Inspectors General:

Independence of Legal Services Provided to IGs

OGC-95-15: Published: Mar 1, 1995. Publicly Released: Mar 1, 1995.

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Pursuant to a legislative requirement, GAO reviewed the legal services provided to presidentially-appointed Inspectors General (IG), focusing on the independence of legal services provided to IG by agencies' offices of general counsel (OGC) compared with those legal services provided within Offices of Inspector General (OIG).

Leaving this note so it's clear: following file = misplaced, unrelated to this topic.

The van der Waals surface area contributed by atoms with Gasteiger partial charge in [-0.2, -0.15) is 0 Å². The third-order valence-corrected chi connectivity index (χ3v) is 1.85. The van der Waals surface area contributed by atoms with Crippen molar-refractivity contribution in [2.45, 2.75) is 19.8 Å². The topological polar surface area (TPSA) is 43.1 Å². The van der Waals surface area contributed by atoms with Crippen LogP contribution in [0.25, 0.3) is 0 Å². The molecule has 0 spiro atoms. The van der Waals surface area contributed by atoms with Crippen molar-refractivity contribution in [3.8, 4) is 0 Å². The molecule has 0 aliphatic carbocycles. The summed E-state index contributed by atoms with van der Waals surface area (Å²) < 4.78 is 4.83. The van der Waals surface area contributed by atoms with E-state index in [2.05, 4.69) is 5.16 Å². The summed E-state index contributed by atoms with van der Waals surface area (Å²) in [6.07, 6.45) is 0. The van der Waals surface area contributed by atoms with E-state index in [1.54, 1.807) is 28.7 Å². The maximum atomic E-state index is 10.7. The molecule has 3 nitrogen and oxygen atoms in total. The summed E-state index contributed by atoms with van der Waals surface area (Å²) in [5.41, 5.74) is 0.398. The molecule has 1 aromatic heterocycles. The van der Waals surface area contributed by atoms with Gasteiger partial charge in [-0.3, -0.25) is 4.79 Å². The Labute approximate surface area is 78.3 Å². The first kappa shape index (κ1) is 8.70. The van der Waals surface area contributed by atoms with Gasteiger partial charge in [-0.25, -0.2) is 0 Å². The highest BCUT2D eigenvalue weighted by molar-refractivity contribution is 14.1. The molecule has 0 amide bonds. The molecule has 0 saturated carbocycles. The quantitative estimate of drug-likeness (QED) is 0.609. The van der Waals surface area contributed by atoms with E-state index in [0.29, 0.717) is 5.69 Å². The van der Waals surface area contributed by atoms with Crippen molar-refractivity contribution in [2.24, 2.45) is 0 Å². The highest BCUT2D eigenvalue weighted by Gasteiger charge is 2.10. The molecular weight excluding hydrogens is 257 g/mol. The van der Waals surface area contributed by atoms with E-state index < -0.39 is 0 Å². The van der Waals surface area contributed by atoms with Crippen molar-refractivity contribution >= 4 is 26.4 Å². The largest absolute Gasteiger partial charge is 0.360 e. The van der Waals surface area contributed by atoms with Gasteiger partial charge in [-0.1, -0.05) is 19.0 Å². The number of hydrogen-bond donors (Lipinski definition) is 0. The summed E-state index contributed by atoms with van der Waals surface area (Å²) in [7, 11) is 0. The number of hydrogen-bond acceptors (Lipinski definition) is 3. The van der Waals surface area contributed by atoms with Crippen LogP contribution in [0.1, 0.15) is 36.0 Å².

GAO found that: (1) OGC attorneys may not provide independent legal advice due to pressure by senior OGC officials and concerns about their professional relations and career advancement; (2) since OGC-provided legal services could compromise the independence of IG investigations and audits, most IG have placed attorneys within their own offices; (3) 3 of the 5 IG that still depend on OGC attorneys have implemented memoranda of understanding with their general counsels that delineate IG independence, their attorneys' responsibilities, the handling of sensitive information, and other requirements such as IG concurrence in attorney selection, retention, and appraisal; (4) the 3 IG are satisfied with their legal arrangements and note that they have the option of moving their attorneys into their offices if the attorneys' independence becomes suspect; (5) the other 2 agency IG are not satisfied with their legal arrangements and are currently reviewing them; (6) the size and grade levels of IG legal staff, the scope and nature of their work, and their reliance on other agency attorneys varies depending on which office they are located in; and (7) there are no indications that OGC attorneys are less able to provide independent legal services than OIG attorneys.

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